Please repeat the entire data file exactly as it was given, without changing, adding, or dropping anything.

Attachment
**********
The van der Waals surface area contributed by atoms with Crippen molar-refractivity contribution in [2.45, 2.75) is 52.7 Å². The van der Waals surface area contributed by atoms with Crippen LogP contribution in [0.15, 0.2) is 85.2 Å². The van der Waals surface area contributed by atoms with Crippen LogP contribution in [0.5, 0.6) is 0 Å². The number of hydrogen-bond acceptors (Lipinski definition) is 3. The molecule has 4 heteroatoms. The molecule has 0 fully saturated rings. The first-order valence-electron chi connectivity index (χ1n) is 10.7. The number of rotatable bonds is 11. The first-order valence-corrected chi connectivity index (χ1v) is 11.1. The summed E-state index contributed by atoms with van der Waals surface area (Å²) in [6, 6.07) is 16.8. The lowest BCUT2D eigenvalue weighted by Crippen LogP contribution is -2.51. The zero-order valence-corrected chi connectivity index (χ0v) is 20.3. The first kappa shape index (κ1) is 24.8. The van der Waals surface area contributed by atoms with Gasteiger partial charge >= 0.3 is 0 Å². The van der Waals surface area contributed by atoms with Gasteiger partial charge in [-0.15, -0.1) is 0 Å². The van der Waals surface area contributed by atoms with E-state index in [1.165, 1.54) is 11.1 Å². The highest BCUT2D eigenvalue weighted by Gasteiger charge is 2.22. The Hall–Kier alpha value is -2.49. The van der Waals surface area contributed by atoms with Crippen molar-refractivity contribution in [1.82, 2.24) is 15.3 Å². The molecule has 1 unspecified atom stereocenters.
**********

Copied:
The van der Waals surface area contributed by atoms with Crippen molar-refractivity contribution in [2.45, 2.75) is 52.7 Å². The van der Waals surface area contributed by atoms with Crippen LogP contribution in [0.15, 0.2) is 85.2 Å². The van der Waals surface area contributed by atoms with Crippen LogP contribution in [0.5, 0.6) is 0 Å². The number of hydrogen-bond acceptors (Lipinski definition) is 3. The molecule has 4 heteroatoms. The molecule has 0 fully saturated rings. The first-order valence-electron chi connectivity index (χ1n) is 10.7. The number of rotatable bonds is 11. The first-order valence-corrected chi connectivity index (χ1v) is 11.1. The summed E-state index contributed by atoms with van der Waals surface area (Å²) in [6, 6.07) is 16.8. The lowest BCUT2D eigenvalue weighted by Crippen LogP contribution is -2.51. The zero-order valence-corrected chi connectivity index (χ0v) is 20.3. The first kappa shape index (κ1) is 24.8. The van der Waals surface area contributed by atoms with Gasteiger partial charge >= 0.3 is 0 Å². The van der Waals surface area contributed by atoms with Gasteiger partial charge in [-0.15, -0.1) is 0 Å². The van der Waals surface area contributed by atoms with E-state index in [1.165, 1.54) is 11.1 Å². The highest BCUT2D eigenvalue weighted by Gasteiger charge is 2.22. The Hall–Kier alpha value is -2.49. The van der Waals surface area contributed by atoms with Crippen molar-refractivity contribution in [1.82, 2.24) is 15.3 Å². The molecule has 1 unspecified atom stereocenters.